After hydration, your diet is the most important thing to consider when preparing for your next race, especially if you plan to participate in multiple races throughout the year. One of the most recommended and beneficial foods for runners is the anti-inflammatory food category since running by nature can be hard on the joints.
Several of the best anti-inflammatory foods for runners that are also a good source of healthy fat and calories are avocados, salmon, fish oil high in omega-3, and extra-virgin olive oil.
A handful of low-calorie options include kale, ginger, turmeric, beets, fresh herbs, and blueberries. All in all, you’ll notice a pattern here: all of these foods are common in healthy diet plans.
Beware of Low-Carb Diets
Carbs are not the enemy, or are they? If there’s one thing that’s common in each fad diet that pops up for weight loss, it’s that the consumer must reduce carbs. If this is your first race, and your goal is to shed a few pounds, you will most likely find value in the trending ketogenic diet.
However, when it gets closer to race day, carbs are a great source of fuel. One interesting argument contends that carbs are not essential for long races since the body can be fueled by fat and ketones alone. Yet, the more convincing side of the argument by James Fell, a runner & author, states that carbs provide essential “quick-burning fuel” that fat alone cannot.
Regardless of which side you believe, it’s important to listen to your body and not experiment with any new low-carb diets near an upcoming race for optimal preparation.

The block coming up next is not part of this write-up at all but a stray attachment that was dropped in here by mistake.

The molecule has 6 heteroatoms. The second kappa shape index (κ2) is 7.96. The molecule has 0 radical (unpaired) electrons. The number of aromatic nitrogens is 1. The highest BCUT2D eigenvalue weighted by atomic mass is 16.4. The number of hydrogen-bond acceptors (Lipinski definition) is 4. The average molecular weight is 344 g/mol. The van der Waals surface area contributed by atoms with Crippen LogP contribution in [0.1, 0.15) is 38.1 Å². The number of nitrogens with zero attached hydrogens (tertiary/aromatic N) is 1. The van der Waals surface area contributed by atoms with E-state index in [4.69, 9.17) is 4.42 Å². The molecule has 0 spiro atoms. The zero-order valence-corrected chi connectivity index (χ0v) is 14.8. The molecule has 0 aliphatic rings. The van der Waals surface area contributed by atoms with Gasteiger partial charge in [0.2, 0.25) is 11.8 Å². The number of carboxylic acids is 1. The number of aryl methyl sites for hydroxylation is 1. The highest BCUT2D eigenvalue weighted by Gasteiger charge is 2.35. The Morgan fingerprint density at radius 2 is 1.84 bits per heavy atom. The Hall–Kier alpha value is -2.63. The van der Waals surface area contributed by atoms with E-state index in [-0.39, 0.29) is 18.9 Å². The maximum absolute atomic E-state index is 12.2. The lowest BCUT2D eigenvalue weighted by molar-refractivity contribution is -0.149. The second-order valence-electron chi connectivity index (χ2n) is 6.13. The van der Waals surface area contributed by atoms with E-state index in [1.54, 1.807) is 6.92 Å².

Lastly, it’s important to consider historical weather in Atlanta since it differs drastically between the winter and summer months. For example, Atlanta’s most recent marathon weekend took place at the end of February, which is one of the cooler months in Atlanta.
According to timeanddate.com, temperatures reach highs of 57º with an average humidity of 65% in the month of February. Contrarily, temps push up to 90º and above in the summer months from June through August with roughly 50% to 60% humidity.
Ultimately, Atlanta is almost always going to feel humid despite the changes in temperature throughout the year. For travelers arriving in Atlanta to participate in races, it’s important to keep this factor in mind, especially if you’re arriving from drier parts of the country.
Nutrition and hydration status are both key when preparing for a long running race. Currently, the benefits of alkaline water for athletic performance hold merit both anecdotally among top athletes and scientifically to a lesser degree. Accordingly, it’s worth giving it a try to see how it makes you feel as you prepare for your next race. For instance, if you begin to notice that you have more energy and recover faster, then stick with it.
As for nutrition, it’s hard to go wrong by choosing anti-inflammatory foods that are full of nutritional value. If you’re someone who’s suffered previous injuries, these types of foods may be very helpful during your preparation and recovery phases. Lastly, be sure to weigh the pros & cons of low-carb diets for runners before embarking on one.